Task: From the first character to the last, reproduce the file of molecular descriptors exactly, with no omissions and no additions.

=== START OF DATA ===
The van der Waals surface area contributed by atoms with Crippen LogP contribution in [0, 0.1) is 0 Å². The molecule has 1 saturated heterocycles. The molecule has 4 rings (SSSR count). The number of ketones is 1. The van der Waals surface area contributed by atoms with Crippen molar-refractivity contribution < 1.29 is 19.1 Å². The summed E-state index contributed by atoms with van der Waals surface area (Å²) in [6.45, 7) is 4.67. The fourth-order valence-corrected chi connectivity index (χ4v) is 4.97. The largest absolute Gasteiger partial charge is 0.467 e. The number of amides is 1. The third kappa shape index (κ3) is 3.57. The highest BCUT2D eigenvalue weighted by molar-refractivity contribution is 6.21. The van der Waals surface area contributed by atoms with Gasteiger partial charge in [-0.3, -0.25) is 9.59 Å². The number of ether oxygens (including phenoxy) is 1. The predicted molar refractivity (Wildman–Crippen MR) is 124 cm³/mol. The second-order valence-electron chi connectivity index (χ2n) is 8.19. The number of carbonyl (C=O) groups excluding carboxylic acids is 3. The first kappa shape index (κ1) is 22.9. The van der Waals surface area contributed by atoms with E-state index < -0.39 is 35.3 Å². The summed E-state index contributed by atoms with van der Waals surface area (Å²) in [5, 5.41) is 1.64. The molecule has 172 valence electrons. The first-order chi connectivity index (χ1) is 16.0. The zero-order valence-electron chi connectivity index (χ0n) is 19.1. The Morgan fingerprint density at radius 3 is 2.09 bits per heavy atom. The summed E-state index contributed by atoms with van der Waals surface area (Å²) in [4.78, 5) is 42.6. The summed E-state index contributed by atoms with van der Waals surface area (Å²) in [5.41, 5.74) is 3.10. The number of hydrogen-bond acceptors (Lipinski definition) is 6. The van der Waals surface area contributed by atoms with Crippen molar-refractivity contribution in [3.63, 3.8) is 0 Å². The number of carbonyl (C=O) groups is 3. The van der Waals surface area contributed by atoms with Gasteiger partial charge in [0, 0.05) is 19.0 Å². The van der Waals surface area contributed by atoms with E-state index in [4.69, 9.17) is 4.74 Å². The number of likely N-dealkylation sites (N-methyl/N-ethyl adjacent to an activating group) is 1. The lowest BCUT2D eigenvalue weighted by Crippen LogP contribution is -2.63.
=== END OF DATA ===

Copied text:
The van der Waals surface area contributed by atoms with Crippen LogP contribution in [0, 0.1) is 0 Å². The molecule has 1 saturated heterocycles. The molecule has 4 rings (SSSR count). The number of ketones is 1. The van der Waals surface area contributed by atoms with Crippen molar-refractivity contribution < 1.29 is 19.1 Å². The summed E-state index contributed by atoms with van der Waals surface area (Å²) in [6.45, 7) is 4.67. The fourth-order valence-corrected chi connectivity index (χ4v) is 4.97. The largest absolute Gasteiger partial charge is 0.467 e. The number of amides is 1. The third kappa shape index (κ3) is 3.57. The highest BCUT2D eigenvalue weighted by molar-refractivity contribution is 6.21. The van der Waals surface area contributed by atoms with Gasteiger partial charge in [-0.3, -0.25) is 9.59 Å². The number of ether oxygens (including phenoxy) is 1. The predicted molar refractivity (Wildman–Crippen MR) is 124 cm³/mol. The second-order valence-electron chi connectivity index (χ2n) is 8.19. The number of carbonyl (C=O) groups excluding carboxylic acids is 3. The first kappa shape index (κ1) is 22.9. The van der Waals surface area contributed by atoms with E-state index < -0.39 is 35.3 Å². The summed E-state index contributed by atoms with van der Waals surface area (Å²) in [5, 5.41) is 1.64. The molecule has 172 valence electrons. The first-order chi connectivity index (χ1) is 16.0. The zero-order valence-electron chi connectivity index (χ0n) is 19.1. The Morgan fingerprint density at radius 3 is 2.09 bits per heavy atom. The summed E-state index contributed by atoms with van der Waals surface area (Å²) in [4.78, 5) is 42.6. The summed E-state index contributed by atoms with van der Waals surface area (Å²) in [5.41, 5.74) is 3.10. The number of hydrogen-bond acceptors (Lipinski definition) is 6. The van der Waals surface area contributed by atoms with Crippen molar-refractivity contribution in [3.63, 3.8) is 0 Å². The number of carbonyl (C=O) groups is 3. The van der Waals surface area contributed by atoms with Gasteiger partial charge in [0, 0.05) is 19.0 Å². The van der Waals surface area contributed by atoms with E-state index in [4.69, 9.17) is 4.74 Å². The number of likely N-dealkylation sites (N-methyl/N-ethyl adjacent to an activating group) is 1. The lowest BCUT2D eigenvalue weighted by Crippen LogP contribution is -2.63.